Nigeria is experiencing a foreign exchange crisis, as FX scarcity drives up the cost of exchanging Naira into US dollars, particularly in the parallel market.
Nigeria’s currency, the Naira, is currently in distress, having experienced significant volatility and several past devaluations. This has produced numerous negative attendant economic effects, but recent developments have exacerbated the issue.
In the last few months, the Naira has depreciated significantly in the parallel market while only a slight change has been noticed on the I&E platform – the official platform acknowledged by the Central Bank of Nigeria.
The Naira’s depreciation in the parallel market has been attributed to an increasing forex demand that does not equate to supply from the bank. Forex demand is primarily to import manufacturing materials and pay bills such as school fees, medical services and tax debt – needs that official supply has not met.
The parallel market has therefore been sought by individuals and businesses in dire need of forex, who are buying at expensive rates. This has put pressure on the Naira, increasing parallel market rates.
Nigeria’s FX scarcity: The situation
The lingering FX scarcity has been an ongoing problem for about two years, which has led to a high inflation rate and knock-on impacts to the wider economy.
Manufacturers have had to use the parallel market to pay for imported raw materials, increasing the cost of production and therefore the price of end products – ultimately passing the cost on to end consumers.
In a bid to help impacted companies and reduce forex demand pressure, in March 2022 Nigeria’s Federal Inland Revenue Service (FIRS) gave a one-month concession to companies with outstanding foreign currency tax liabilities, enabling them to pay in Naira due to the FX scarcity.
Meanwhile, international students who need forex to pay fees and for upkeep have also been impacted by Nigeria’s FX scarcity. Many have been using parallel markets to pay their fees and have turned to peer-to-peer (P2P) crypto transactions for living expenses.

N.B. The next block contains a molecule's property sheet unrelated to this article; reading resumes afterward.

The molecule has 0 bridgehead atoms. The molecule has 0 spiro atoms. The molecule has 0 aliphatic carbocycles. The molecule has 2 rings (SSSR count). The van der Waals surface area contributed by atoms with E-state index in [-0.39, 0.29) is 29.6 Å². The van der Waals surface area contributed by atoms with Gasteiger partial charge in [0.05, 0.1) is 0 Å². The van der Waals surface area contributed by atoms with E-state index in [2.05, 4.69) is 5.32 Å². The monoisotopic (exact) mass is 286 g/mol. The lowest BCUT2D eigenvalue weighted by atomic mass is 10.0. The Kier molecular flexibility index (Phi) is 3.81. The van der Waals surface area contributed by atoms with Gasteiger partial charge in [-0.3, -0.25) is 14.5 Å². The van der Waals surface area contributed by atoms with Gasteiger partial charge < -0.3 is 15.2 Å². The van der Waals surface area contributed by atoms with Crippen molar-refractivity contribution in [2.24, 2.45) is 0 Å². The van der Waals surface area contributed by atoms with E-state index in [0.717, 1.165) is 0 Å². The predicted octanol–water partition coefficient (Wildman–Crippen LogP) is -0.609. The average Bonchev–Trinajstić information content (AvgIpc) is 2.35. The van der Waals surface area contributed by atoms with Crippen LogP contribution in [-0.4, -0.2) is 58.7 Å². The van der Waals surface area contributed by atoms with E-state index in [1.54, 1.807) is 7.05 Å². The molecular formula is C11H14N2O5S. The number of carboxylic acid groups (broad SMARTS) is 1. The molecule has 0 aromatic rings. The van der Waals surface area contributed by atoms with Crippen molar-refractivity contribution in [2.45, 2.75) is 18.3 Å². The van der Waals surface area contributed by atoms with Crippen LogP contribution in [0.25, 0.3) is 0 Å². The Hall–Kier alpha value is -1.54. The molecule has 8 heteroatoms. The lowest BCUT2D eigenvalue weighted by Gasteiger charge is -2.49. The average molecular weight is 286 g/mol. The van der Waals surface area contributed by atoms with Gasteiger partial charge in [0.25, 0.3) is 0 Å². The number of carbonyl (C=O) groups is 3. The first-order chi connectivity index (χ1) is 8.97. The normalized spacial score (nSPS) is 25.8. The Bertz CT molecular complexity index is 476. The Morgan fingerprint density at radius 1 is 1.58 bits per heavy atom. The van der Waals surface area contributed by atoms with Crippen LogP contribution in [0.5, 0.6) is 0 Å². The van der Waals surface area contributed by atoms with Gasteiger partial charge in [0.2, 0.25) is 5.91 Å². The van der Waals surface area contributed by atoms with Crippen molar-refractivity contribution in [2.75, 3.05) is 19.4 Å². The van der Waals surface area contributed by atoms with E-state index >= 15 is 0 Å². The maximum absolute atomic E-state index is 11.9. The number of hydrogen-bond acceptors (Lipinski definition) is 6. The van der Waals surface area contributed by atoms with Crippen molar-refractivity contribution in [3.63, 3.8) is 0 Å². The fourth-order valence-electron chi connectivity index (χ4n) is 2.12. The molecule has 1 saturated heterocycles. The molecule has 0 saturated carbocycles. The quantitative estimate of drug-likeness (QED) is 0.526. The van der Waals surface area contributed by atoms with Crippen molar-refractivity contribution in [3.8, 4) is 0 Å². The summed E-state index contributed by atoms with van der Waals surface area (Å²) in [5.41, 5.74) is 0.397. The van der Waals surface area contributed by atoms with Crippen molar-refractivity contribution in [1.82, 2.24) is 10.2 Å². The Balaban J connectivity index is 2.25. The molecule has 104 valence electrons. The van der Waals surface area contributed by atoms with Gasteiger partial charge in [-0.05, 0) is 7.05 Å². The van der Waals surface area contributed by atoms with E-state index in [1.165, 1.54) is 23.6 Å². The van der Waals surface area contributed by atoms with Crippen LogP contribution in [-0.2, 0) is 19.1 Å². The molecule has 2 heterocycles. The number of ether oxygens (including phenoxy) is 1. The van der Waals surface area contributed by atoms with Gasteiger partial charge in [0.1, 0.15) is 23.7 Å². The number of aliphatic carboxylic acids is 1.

Cryptocurrency has also been adopted by manufacturers to pay for some transactions, although there are restrictions on its use in Nigeria: in 2021, the Central Bank of Nigeria banned financial institutions from processing cryptocurrency.
Why Nigeria is experiencing a forex shortage
There are several reasons for Nigeria’s FX scarcity, including inconsistent monetary policies and regulations, but at the core is one issue: Nigeria’s heavy dependence on oil.
Over the years, Nigeria has relied on earnings from oil sales to receive foreign exchange. According to a recent report by the International Monetary Fund titled Nigeria: Selected Issues Paper, the Nigerian economy has remained highly dependent on oil with limited diversification. In 2020, the total number of export products from Nigeria was 205, compared with an average of 258 for Sub Saharan Africa.
A diversified economy produces products for export and earns foreign exchange from those exports. Oil is essentially the country’s only major exportable product, so forex availability in Nigeria is largely dictated by oil sales.
In times of high oil demand, this poses less of a problem, however the Covid-19 pandemic and resulting global lockdowns in 2020 had an adverse effect on oil sales globally as use of transport reduced. This resulted in a forex shortage in Nigeria, and so led to the knock-on rise in the parallel market that we are now seeing.
Cap on monthly online transactions